3 Reasons Why Yoga Teachers Need Each Other
As a yoga teacher and psychotherapist, I am part of two powerful communities that share
similar delights and struggles but are very different in ways of coming together for support. In
the psychotherapy field, consultation groups and online support forums are wildly popular: we
turn to each other for help with questions about insurance, how the work is impacting us
personally, sharing resources and recommending books. In the yoga teaching community, I
notice online groups are used mostly for advertising but few opportunities to discuss the real
stuff: how to grow classes, concerns that come up about students, and sharing helpful
resources. Perhaps these spaces to connect are less popular because we are so busy teaching
or have other support systems in our lives, which is great, but there is a certain healing magic
that comes from gathering with other yoga teachers in a non-judgmental space to catalyze
growth and self-awareness. Below are some reasons why we need connection, and steps on
how to bring it into your life:
1.) We are not each other’s competition. The more we see each other as resources, the more
we can shift from the perspective of scarcity and into a perspective of being enough. In the
therapy community, I know I can refer clients to my friend Barney for internet addiction issues,
Daisy for career counseling, and Ruby for eating disorders. The more interdependent I feel upon my community, the greater I feel I can support my clients. We have lots of specific issues out there in the yoga world, too, so it’s good to know who specializes in what. If a client might not be the best fit for your class, let them know who would be better. The more you refer out, the more likely others will hear about it, and refer out to you, too. Remember — you can’t be the best teacher for everyone, and that’s okay.
How to build your list of resources? Define what your ideal specialty or demographic is first.
Elders? Twenty-somethings? Yoga for stress reduction? Know what you have to offer. If this is
hard for you, ask friends to take your class and hear how it helped them. Ask for testimonials
from students to see what they like about your style. Reach out to other teachers and see what their specialties are. Let them know you will refer students out to them who fit their offerings,
and let them know what you specialize in.
2.) The news these days is pretty awful. We recently experienced the worst mass shooting in
contemporary US history; we we are bearing witness to spontaneous executions of Black and
Brown people all over the country; we are shifting into a global trend towards isolationism and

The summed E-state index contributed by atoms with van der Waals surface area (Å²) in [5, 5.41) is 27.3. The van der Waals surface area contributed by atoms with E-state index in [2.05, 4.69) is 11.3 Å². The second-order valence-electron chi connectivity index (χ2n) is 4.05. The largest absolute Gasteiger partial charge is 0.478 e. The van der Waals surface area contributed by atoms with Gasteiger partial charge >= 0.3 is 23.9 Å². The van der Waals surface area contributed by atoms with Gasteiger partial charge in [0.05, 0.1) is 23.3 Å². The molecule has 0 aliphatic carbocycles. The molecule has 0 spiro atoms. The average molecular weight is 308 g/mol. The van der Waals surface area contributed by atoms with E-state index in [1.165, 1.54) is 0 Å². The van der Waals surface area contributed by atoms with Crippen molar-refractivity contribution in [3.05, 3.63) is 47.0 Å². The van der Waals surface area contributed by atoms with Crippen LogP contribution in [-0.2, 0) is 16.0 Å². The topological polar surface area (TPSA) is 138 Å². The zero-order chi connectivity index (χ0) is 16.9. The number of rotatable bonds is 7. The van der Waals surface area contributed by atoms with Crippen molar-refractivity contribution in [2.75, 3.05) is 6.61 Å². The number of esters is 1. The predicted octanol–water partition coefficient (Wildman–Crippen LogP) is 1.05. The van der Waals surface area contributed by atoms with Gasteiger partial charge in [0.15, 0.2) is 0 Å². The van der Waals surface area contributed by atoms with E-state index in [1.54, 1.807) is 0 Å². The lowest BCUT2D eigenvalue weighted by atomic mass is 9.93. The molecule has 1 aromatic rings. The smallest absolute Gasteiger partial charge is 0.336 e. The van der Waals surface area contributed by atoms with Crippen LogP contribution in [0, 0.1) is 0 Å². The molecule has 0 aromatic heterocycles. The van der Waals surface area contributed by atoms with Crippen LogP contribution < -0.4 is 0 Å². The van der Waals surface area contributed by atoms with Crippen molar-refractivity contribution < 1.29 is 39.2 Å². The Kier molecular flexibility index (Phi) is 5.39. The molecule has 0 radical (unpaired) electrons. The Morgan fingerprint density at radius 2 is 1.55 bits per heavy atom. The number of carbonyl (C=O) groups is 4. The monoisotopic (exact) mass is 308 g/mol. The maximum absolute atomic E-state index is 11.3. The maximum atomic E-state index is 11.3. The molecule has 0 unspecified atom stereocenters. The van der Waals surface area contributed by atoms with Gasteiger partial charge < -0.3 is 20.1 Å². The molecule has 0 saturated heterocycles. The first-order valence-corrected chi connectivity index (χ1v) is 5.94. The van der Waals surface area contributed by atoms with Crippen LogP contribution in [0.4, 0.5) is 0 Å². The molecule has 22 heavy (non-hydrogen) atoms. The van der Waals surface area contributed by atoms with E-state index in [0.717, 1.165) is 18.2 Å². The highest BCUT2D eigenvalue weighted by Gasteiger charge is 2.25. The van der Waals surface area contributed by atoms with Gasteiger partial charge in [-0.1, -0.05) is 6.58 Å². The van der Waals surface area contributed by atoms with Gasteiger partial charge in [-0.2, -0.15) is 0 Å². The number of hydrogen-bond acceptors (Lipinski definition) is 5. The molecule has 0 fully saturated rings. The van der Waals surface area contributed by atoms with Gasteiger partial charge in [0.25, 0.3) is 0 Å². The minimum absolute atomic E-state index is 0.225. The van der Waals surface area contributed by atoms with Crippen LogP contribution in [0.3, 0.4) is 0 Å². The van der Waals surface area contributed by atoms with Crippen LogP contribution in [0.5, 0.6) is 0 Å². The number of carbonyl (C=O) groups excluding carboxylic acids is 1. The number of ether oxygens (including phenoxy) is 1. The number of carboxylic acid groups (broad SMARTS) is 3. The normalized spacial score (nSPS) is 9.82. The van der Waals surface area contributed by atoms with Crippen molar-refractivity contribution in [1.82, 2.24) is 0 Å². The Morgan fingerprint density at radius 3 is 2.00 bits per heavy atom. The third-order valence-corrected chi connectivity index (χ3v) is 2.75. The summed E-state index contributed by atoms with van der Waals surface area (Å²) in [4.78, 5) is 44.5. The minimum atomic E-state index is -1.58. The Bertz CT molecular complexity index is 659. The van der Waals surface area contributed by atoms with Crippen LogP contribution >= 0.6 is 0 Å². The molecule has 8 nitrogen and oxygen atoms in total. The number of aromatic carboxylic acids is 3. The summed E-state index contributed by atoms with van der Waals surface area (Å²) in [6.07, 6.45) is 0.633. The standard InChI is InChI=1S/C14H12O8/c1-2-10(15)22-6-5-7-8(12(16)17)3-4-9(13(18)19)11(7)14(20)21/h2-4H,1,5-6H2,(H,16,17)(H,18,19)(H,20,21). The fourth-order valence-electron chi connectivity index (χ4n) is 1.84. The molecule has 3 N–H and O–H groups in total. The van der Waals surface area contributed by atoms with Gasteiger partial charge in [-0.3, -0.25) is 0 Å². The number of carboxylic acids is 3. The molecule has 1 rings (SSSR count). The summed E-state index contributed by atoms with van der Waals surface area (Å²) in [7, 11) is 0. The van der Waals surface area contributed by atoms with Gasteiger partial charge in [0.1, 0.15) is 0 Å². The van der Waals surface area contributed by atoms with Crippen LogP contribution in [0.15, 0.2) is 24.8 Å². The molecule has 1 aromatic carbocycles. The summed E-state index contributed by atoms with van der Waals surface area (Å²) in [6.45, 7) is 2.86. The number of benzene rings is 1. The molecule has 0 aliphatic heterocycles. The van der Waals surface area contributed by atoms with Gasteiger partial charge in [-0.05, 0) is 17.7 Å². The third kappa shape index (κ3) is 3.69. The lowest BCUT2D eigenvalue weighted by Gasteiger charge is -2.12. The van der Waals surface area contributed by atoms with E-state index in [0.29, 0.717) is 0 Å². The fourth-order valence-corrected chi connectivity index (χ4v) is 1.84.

protectiveness over freedom and connection. Where does this leave us as yoga teachers? It
only amplifies the importance of our role as helpers by being yoga teachers in our communities.
As Fred Roger’s mother once told him, “When I was a boy and I would see scary things in the
news, my mother would say to me, "Look for the helpers. You will always find people who are
helping.” We are in demand right now, and our presence is needed. We need to be around one
another to affirm our role as helpers in these trying times, to support one another and the clients who come to us.
How to be more supportive? It begins with you. How are you dealing with the recent upsetting
news in the world? If you are feeling ungrounded or overwhelmed or in grief, reach out to
someone. Seek out counseling. If you need affordable therapy, try Open Path or Reflect,
programs in San Francisco that provide low fee services. It can be helpful to “zoom out” and
remember your role when you dismiss moments to fill up on self-care. We need to be present
and show up for our yoga students. People need safe spaces to connect with themselves very
much right now, and they need you to hold that for them. In order to do this, we need to practice radical acts of self-care. Do what you need to do to take care of yourself because you are so important to the community right now.
3.) You can’t do this alone. To be a successful yoga teacher in contemporary society not only
means knowing how to teach, but knowing how to do your own marketing, social media, event
planning (if you run retreats), and embody the courage and risk-taking of an entrepreneur. Most likely we have limited time and resources to become experts in all of these fields. Meeting with other teachers — learning what helped them, and sharing your own — will save everyone a lot of time, money, and grief in seeking answers that another might already have. Most importantly, reach out to others and know that you are not alone in this work. In times of challenge and controversy, it can be easy to isolate. As yoga teachers, we can’t afford to do that. In the words of Kurt Vonnegut, “What should young people do with their lives today? Many things, obviously. But the most daring thing is to create stable communities in which the terrible disease of loneliness can be cured.”
How to connect with other teachers? Join our community! We have a Facebook page.